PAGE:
Gearing Up for Baby
It's been estimated that North American parents spend about $7.1 billion a year on their Mini-me's.
Babies are soooo cute. And they're soooo expensive, particularly the first one. By the time you get to number two or three, you're so used to hearing the patter of little feet, it no longer matters whether they're shod in the finest of shoes. But that first baby can make a real dent in your family cash flow. Everything about the world of babies is new to you. And all that so-cool baby gear is too appealing for most of us to resist. You just have to have it all.
Baby stuff is big business. It's been estimated that new moms and dads spend $6,200 outfitting their baby in the first year. Take a stroll through the baby department of any department store, or worse, a baby boutique, and you'll be blown away by the sheer number of products that exist, from cribs to change-tables, playpens to baby swings. Trying to choose a stroller is like shopping for a new car: Will that be four-wheel drive or convertible? Or do you want the one with rubber baby buggy bumpers?
Perhaps the biggest mistake new moms and dads make is that they over-buy. Your nursery doesn't have to be stacked to the rafters with furniture. You'll need a crib, a chest of drawers and a rocking chair. You'll need a car seat or you won't even get the baby home. And you'll need a stroller, carriage or pram of some kind so you can take baby out for showoffs. A stroller that converts to keep up with baby's changing needs would make way more sense than a single-purpose carriage that looks pretty, but becomes a storage nightmare within just a few months. (Invest in a baby swing. It's worth its weight in gold!)
When it comes to clothes, new moms (and, yes, you too grandma) go nuts. Reality is, most babies need one or two nice dress-ups for when people visit. The rest of the time they're in sleepers (sleeping, eating, crying and pooping is all they do for the first little while) or a T-shirt and diaper, depending on the season.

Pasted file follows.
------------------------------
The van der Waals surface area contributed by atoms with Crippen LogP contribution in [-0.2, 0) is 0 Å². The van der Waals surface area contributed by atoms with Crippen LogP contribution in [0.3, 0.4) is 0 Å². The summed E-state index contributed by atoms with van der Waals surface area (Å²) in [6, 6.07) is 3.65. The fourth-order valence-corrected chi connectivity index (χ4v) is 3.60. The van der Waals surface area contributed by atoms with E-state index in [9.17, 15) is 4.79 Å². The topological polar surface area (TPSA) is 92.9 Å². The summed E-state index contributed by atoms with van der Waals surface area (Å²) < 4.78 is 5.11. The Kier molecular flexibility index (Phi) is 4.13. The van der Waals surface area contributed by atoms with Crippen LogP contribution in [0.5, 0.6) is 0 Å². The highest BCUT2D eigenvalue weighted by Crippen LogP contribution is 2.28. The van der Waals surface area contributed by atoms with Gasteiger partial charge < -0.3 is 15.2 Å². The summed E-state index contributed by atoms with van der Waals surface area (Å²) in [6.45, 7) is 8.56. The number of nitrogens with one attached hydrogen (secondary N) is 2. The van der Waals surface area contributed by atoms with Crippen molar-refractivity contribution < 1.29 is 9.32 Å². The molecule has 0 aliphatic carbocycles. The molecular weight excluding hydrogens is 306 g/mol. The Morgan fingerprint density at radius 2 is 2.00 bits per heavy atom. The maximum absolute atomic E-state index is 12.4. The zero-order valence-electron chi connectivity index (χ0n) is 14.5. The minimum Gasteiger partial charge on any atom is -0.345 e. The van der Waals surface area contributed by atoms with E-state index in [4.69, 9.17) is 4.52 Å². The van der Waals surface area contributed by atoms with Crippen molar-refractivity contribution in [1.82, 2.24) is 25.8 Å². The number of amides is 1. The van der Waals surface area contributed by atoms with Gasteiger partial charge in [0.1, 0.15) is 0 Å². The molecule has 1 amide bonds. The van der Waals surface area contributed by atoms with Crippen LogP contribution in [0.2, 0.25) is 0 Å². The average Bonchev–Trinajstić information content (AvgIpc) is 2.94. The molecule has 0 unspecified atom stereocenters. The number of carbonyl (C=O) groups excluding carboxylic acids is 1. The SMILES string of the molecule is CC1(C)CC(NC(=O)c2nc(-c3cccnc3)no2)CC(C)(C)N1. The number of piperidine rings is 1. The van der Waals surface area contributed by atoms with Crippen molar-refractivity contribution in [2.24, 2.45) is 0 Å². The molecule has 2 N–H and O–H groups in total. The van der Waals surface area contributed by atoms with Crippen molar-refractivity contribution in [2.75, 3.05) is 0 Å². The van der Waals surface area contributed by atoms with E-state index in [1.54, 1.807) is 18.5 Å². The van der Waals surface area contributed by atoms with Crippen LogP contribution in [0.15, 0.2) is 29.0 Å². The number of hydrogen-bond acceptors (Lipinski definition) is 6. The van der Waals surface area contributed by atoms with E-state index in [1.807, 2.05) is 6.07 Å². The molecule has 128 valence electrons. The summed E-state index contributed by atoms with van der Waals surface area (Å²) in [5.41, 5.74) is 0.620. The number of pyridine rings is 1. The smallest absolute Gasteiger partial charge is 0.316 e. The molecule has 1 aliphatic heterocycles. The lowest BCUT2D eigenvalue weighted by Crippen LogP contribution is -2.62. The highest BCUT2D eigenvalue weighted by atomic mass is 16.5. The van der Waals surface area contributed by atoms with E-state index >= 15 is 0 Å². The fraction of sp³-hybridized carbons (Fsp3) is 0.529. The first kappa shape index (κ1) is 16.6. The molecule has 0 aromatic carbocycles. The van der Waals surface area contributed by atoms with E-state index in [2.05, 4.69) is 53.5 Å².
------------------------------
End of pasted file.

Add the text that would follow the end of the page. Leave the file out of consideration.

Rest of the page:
There's lots of stuff you don't need: a specifically designed and branded diaper bag, a special garbage can for your diapers, or a baby-wipe warmer. Anything that makes you say, "Gee whiz, look what they make now!" is likely more of a gimmick than an essential.
The absolute best thing to do is to sit down with friends of family who have recently been blessed and find out what worked for them. A quilted pad that stops baby's head from flopping sideways when he's in the car seat will soon be identified as an essential, as will plastic chains for attaching toys, and an orange-oil based spray for getting rid of the otherwise ever-present stinky-diaper smell. They'll also be able to tell you those brands that work best: one ointment may be hard to spread, while another glides on easily.
Whatever you do, don't start shopping too early. Friends and relatives will often offer to lend stuff they're just keeping in storage till their next little bundle comes along. Remember, too, that you'll likely be showered in gifts for your first baby. And besides, the more time you give yourself, the more you'll spend. But don't leave it too late either. Waiting until you're the size of a hippopotamus won't help you enjoy the experience one little bit.
I played a game when I was pregnant: I shopped for diapers. I knew I'd be using disposables and I was determined to get the best price. So each time diapers went on sale, I bought a bunch. Ditto wipes. By the time Alexandra came along, I had her first seven month's supply of diapers stacked under her crib, in the cupboard, up the wall (yes, I bought a variety of sizes). And I never paid full retail! It satisfied my need to buy, and it kept me from spending money on things I didn't need.
A final world of warning: when it comes to things like Exersausers and Jolly Jumpers, test drive before you buy. Babies have preferences, even at a very young age, and your idea of fun might not jive with theirs. Find someone with the gadget you're thinking of acquiring, and take it for a run to see how you, and baby, like it. If it's a loser, you'll know soon enough, and you'll be pretty happy you didn't waste your money.
My best piece of advice when it comes to acquiring for your little one: shop second-hand. Ah, but that's another story.